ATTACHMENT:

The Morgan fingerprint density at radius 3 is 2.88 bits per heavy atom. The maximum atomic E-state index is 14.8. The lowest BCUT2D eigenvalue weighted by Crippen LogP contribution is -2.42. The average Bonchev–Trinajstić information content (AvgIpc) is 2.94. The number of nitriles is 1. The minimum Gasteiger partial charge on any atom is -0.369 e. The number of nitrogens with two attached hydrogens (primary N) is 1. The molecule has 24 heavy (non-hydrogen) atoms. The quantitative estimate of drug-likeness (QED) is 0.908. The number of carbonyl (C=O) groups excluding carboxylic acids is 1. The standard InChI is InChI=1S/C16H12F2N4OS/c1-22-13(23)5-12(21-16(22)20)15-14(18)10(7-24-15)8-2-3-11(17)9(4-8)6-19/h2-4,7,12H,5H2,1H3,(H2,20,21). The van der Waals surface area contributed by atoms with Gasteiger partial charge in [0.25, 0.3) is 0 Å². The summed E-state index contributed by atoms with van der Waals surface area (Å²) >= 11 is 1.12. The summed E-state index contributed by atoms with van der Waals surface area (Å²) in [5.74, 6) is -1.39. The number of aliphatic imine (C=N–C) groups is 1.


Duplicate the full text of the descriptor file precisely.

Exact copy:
The Morgan fingerprint density at radius 3 is 2.88 bits per heavy atom. The maximum atomic E-state index is 14.8. The lowest BCUT2D eigenvalue weighted by Crippen LogP contribution is -2.42. The average Bonchev–Trinajstić information content (AvgIpc) is 2.94. The number of nitriles is 1. The minimum Gasteiger partial charge on any atom is -0.369 e. The number of nitrogens with two attached hydrogens (primary N) is 1. The molecule has 24 heavy (non-hydrogen) atoms. The quantitative estimate of drug-likeness (QED) is 0.908. The number of carbonyl (C=O) groups excluding carboxylic acids is 1. The standard InChI is InChI=1S/C16H12F2N4OS/c1-22-13(23)5-12(21-16(22)20)15-14(18)10(7-24-15)8-2-3-11(17)9(4-8)6-19/h2-4,7,12H,5H2,1H3,(H2,20,21). The van der Waals surface area contributed by atoms with Gasteiger partial charge in [0.25, 0.3) is 0 Å². The summed E-state index contributed by atoms with van der Waals surface area (Å²) >= 11 is 1.12. The summed E-state index contributed by atoms with van der Waals surface area (Å²) in [5.74, 6) is -1.39. The number of aliphatic imine (C=N–C) groups is 1.